Scientists have identified two molecules that could help treat leukemia, in a way that’s far less damaging to healthy cells than existing chemotherapy. The compounds work using a different mechanism that’s more selective for cancerous cells, and importantly, they’re already in use for other purposes.
Abnormal activity in an enzyme called DNMT3A has previously been linked to acute myeloid leukemia, by promoting the formation of abnormal blood cells. Many current chemotherapy drugs work by disabling the DNMT3A enzyme – but unfortunately, they also interfere with the activity of DNMT1, a similar enzyme with vital roles in healthy cells. This causes many of the toxic side effects experienced by patients undergoing chemotherapy.
For the new study, the researchers investigated ways to home in on DNMT3A alone. The enzyme is known to form complexes with partner proteins while it gets to work, so the team scoured a chemical library of existing drugs until they found two that interfere with this partnering-up process.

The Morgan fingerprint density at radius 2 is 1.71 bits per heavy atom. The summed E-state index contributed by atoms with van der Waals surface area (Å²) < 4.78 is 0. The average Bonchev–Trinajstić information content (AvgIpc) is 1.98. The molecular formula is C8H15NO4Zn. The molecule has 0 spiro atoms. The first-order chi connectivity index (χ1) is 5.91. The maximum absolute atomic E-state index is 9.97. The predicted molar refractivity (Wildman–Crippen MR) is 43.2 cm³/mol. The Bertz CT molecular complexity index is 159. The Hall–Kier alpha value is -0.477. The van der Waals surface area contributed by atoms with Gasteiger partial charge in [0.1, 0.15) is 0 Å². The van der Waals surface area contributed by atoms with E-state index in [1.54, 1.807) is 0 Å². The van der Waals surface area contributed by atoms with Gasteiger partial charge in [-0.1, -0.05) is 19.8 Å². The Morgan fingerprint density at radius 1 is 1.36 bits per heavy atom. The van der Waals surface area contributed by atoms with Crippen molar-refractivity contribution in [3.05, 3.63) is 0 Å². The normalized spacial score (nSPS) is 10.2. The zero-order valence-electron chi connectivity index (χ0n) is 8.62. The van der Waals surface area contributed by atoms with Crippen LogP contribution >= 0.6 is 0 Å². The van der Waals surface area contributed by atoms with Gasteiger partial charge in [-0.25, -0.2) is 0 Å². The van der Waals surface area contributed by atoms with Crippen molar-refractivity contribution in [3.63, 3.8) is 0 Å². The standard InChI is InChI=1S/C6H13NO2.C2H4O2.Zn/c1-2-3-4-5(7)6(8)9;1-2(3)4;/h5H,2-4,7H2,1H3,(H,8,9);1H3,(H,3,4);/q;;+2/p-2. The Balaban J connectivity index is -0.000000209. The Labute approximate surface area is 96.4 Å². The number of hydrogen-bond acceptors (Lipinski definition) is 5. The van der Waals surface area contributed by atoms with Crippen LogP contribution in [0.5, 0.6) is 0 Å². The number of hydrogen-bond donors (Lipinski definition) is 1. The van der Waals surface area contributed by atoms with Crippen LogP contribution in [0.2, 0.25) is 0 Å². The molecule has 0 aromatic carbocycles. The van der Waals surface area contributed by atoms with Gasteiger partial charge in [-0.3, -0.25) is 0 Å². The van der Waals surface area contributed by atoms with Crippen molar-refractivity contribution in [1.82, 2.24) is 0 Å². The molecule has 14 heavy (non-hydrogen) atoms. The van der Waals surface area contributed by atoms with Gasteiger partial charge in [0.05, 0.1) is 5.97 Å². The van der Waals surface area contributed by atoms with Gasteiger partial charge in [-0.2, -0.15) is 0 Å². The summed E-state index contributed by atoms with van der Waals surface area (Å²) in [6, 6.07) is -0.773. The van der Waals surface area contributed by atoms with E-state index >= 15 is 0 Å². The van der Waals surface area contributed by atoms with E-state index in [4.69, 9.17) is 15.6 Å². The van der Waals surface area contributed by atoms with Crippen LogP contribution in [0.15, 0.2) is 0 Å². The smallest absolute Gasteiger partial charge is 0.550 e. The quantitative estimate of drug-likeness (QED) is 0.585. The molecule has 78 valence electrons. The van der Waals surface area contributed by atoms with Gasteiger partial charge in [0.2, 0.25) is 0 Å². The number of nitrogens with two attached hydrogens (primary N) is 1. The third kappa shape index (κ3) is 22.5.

The two compounds, pyrazolone and pyridazine, target a non-active site on DNMT3A, which works to prevent it from forming complexes and ultimately stops the cascading effects that can lead to leukemia. Importantly, this mechanism means it doesn’t affect DNMT1.
The team says this breakthrough could lay the foundation for a new class of drugs, which could eventually help treat leukemia and other forms of cancer with much less toxicity than existing chemotherapy drugs. However, there’s still plenty of work left to do to uncover how it works in the long-term, and how it could be made even more potent.
Thankfully there is one less roadblock in the way – because the drugs are already in use for other diseases, it should be a more straightforward process to get them approved for use against leukemia.
The research was published in the Journal of Medicinal Chemistry.